The revolutions of 1989 certainly did have something to do with the collapse of communism in Europe. It was these revolutions that led ot the end of communism in countries like Poland where the revolutions happened. However, it is not really possible to say that those revolutions themselves caused communism to collapse. Instead, the revolutions and the collapse of communism were one and the same thing.
This is why, for example, we see the following line about the Polish revolution in the link below:
In early 1989, as part of perestroika, Polish leader General Wojciech Jaruzelski (1923–) invited Solidarity, the popular workers' union, to become part of a coalition, or combination, government still to be led by the Communist Party.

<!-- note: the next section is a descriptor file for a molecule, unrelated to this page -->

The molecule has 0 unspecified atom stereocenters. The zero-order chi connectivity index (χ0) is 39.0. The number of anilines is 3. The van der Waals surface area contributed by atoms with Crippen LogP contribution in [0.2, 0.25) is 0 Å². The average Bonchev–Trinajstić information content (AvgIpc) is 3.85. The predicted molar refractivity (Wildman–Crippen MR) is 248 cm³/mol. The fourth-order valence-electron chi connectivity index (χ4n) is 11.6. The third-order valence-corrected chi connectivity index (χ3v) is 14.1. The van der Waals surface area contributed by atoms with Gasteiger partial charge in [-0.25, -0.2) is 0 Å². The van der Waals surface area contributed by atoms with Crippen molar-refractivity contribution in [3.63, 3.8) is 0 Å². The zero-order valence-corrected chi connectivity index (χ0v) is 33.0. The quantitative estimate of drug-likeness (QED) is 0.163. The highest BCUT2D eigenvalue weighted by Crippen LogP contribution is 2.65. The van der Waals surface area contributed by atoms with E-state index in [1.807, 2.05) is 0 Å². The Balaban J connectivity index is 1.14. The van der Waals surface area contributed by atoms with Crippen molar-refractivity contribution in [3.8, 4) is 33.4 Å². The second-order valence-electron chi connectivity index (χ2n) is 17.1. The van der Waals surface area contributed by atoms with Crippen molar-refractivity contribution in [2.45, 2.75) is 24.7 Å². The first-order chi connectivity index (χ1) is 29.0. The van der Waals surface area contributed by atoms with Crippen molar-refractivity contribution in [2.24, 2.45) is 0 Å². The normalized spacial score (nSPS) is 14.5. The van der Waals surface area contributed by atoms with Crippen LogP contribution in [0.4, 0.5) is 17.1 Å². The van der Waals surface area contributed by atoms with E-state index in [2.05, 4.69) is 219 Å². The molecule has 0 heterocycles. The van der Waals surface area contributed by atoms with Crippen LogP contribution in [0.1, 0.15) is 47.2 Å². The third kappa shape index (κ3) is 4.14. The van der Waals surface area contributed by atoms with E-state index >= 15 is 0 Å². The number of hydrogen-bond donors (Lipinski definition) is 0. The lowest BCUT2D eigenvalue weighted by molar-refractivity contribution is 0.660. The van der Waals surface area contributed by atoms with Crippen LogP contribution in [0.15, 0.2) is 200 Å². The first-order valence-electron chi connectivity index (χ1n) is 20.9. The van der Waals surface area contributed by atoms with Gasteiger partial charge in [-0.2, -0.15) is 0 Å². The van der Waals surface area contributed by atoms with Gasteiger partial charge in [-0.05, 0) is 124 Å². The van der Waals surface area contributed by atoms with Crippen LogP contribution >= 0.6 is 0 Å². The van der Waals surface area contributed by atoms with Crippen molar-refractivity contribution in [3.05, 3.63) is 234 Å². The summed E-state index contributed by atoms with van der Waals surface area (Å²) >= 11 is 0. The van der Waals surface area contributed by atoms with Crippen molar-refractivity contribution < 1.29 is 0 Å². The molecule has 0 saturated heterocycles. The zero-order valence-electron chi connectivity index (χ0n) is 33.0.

The important phrase here is "as part of perestroika." This shows that the beginning of Poland's revolution were caused by Gorbachev's perestroika movement. Later on, the link tells us that
Rather than sending in Soviet forces to restore the Communist Party to power as past Soviet leaders would have done, Gorbachev encouraged the Polish Communist Party to support the new government. Gorbachev realized that the use of force would likely trigger riots and jeopardize the Soviet Union's chances of getting much-needed economic aid from the West.
Once again, we see the centrality of Gorbachev. It was his decision to allow the revolution to continue that really sealed the collapse of communism.
Therefore, we have to say that it was Gorbachev's policies that led to the collapse of communism. The revolutions were just the mechanism by which communism collapsed, not the cause of its collapse.